Thursday, May 16, 2019

Opinion: Winning the DTC game | Advertising Age

Direct to consumer. It’s the only business model that became a trend, spawned an acronym and signaled a revolution in the way we shop. DTC has made mattresses cool, wiped hundreds of millions of shareholder value from legacy businesses and created new millennial billionaires. 

Only now it appears brands are losing their way as they seek to navigate this “new” business model.

The spirit of direct-to-consumer companies was always about using technology to pass on greater value to the customer: cutting out legacy operating systems to undercut existing players and then quickly scaling and beating those who failed to change. That meant lower prices, higher quality and better-designed goods for the consumer. You can’t ask for much more.

But is this business model still working, or are we already losing sight of what made it so appealing in the first place?

WTF is happening to DTC?
A quick glance at Instagram offers some clues. Competing for your attention is a barrage of brands that are all reading from the exact same playbook. Simple, pared-back design? Check. Simplified range? Check. Friendly tone of voice? Check. Transparency and social responsibility? Check. 

 This sea of sameness is not what we were all waiting for. 

 The barriers to entry have not just dropped, they are now so low as to give everyone the belief that they, too, can be an entrepreneur. Swaths of hungry founders are creating products using exactly the same formulas that have absolutely nothing to do with the consumer. This is less about someone with a breakthrough idea and more about a perceived ‘white space’ and access to capital.

These new founders argue that the competition benefits customers. But I propose the opposite. There is now so much rubbish that, in an environment where you cannot touch or feel, it is almost impossible to distinguish what is good and bad. Instagram is rife with incredibly average businesses with poorly developed products burning cheap venture capital money that offer no discernible advantage to customers.

Today, we need to sieve for gold to find a brand that is truly passing on the benefits of the DTC business model.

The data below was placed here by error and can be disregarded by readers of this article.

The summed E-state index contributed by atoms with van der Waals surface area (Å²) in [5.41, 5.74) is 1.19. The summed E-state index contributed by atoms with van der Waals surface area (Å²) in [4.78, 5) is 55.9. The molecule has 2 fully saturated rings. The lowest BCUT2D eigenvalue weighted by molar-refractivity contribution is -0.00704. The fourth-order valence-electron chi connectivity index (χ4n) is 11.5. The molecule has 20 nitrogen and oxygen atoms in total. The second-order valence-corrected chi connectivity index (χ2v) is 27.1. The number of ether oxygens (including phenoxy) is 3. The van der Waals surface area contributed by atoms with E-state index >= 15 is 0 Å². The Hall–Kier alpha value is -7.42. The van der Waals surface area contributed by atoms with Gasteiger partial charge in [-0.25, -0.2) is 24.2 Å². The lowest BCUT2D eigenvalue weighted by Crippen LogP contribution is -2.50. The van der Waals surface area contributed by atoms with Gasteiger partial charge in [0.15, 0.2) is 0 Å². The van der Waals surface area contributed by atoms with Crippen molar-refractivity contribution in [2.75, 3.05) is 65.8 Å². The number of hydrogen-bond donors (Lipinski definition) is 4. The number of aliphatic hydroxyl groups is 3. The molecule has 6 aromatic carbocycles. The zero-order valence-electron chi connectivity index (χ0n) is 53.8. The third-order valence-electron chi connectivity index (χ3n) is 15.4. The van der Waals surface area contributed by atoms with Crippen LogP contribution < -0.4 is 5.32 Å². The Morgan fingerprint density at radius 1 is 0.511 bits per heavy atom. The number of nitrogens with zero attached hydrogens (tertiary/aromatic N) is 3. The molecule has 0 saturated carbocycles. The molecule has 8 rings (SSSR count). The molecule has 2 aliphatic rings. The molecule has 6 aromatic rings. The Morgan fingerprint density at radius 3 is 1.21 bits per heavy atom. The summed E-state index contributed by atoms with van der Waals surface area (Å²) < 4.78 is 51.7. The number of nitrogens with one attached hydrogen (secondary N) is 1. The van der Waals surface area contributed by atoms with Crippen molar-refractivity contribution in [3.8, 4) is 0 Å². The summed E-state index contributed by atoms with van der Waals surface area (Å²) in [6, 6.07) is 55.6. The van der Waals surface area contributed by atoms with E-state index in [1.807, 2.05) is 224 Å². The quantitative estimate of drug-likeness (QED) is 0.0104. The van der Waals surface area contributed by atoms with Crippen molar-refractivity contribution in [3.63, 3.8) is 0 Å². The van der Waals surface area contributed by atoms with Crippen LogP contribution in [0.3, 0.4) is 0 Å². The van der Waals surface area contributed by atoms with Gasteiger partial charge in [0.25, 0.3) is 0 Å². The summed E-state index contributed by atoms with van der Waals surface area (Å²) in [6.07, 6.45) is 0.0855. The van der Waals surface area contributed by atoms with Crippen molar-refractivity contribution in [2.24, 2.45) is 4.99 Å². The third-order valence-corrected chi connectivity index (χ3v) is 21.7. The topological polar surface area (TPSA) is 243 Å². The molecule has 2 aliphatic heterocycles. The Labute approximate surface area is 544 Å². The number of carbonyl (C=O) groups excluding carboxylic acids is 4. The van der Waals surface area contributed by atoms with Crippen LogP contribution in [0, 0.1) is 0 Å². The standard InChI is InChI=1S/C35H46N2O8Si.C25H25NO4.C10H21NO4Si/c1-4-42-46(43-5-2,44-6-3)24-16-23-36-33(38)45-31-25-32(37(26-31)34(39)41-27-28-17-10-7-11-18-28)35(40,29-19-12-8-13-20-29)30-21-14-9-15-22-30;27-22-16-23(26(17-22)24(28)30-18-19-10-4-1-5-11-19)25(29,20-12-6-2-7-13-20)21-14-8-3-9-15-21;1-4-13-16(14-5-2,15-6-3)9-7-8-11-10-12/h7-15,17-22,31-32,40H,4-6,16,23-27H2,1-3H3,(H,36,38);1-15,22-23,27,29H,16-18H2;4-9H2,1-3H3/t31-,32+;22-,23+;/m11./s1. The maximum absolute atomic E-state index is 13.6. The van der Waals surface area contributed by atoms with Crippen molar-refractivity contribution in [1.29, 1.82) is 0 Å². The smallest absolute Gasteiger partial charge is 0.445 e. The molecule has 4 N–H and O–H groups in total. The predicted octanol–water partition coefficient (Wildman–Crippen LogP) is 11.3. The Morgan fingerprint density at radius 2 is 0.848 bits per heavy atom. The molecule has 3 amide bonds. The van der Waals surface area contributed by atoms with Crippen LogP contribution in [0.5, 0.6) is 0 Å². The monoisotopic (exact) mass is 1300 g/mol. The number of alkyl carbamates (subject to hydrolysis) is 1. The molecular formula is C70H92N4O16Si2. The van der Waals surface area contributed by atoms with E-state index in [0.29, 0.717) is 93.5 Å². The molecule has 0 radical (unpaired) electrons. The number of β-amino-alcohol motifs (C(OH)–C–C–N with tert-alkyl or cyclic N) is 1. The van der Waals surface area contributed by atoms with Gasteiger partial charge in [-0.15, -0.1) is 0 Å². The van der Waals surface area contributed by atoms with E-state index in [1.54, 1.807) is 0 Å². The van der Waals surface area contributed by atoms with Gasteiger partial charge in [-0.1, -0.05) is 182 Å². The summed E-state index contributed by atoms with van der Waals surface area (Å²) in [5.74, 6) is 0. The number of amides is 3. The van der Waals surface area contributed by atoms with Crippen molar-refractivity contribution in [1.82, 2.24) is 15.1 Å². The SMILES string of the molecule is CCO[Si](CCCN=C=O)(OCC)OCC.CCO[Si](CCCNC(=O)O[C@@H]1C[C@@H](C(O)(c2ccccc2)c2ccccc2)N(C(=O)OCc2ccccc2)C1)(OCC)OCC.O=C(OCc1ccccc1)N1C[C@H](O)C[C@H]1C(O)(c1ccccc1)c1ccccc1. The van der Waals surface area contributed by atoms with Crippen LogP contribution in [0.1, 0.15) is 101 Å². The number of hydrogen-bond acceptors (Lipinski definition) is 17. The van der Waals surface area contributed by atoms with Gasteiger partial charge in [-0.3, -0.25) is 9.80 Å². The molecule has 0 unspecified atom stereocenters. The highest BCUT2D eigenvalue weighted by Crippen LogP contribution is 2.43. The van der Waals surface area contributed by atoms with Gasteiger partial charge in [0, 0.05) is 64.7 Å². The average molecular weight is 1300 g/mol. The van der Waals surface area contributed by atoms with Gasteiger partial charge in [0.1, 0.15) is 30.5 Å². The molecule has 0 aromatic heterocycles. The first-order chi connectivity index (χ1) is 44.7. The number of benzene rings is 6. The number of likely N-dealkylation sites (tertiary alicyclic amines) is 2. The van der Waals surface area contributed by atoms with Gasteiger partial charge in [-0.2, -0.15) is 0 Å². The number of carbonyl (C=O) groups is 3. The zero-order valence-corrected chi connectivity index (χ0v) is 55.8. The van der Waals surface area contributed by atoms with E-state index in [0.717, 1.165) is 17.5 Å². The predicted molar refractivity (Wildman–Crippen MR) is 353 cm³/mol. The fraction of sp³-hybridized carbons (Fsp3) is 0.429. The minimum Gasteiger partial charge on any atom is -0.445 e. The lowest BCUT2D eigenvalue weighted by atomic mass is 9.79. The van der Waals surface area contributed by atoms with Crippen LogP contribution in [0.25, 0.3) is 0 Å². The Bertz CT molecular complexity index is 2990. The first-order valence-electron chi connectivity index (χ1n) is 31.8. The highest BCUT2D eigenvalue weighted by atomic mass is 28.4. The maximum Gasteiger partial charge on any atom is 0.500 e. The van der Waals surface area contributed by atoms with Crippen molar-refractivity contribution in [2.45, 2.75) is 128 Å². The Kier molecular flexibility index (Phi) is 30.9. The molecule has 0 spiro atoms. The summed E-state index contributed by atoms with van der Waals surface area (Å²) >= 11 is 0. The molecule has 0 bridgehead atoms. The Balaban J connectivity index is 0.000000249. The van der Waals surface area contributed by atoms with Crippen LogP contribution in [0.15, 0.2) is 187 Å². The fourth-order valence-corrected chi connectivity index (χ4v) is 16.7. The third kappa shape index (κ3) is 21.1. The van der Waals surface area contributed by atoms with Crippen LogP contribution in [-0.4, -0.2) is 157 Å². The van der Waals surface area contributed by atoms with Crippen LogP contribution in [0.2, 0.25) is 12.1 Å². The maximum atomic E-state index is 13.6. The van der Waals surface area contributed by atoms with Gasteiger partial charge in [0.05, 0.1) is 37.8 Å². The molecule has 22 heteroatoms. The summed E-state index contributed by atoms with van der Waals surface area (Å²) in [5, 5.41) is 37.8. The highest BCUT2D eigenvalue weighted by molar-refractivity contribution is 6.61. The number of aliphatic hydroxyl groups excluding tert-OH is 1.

So how do we get back to basics?

It’s a business model, not a house style. The first rule in branding is to be distinctive or differentiated. New businesses should try to look and act differently from the competition rather than follow some perceived DTC standard. Have we reached peak sans-serif?

Pass on the saving of cutting out the middlemen. The whole point of the DTC model was to give people more value by removing the middlemen. Today, in many instances, it is cheaper for me to buy a mattress or handmade sneaker at a brick-and-mortar retailer than it is online. We must get back to passing on value to the consumer.

Better-quality products. The beauty category has felt the impact of the DTC model the most. Hundreds of millions have been generated, but many budding entrepreneurs are paying little attention to the liquid and formulations in their products. This is leaving many consumers buying cheap bottles with cheap formulas and hip branding for extortionate amounts of money. Brands need to ensure a level of care and not exploit customers. The promise was better quality for your money, not worse.

Responsive, friendly customer service. CX has become more and more important, but small DTC brands have shown themselves to be inept at responding to product or delivery issues. The benefit of the direct relationship with consumers must go further than the sales funnel and be a two-way street of benefits.

The first wave of direct-to-consumer brands paved the way. They brought fresh thinking and a belief in a better way. Brands like Casper, Warby Parker and Away were angry that consumers were getting screwed and created the possibility of higher quality, better-designed goods at lower prices. 

We need to get back to that before we further erode trust levels.

The world does not need another CBD-infused beverage. But the model certainly needs a brand that truly gets back to basics and offers the end user better value, higher quality and better design than they can currently find in a category.

Matt Kandela is CEO of Brooklyn-based design agency Dear Future.


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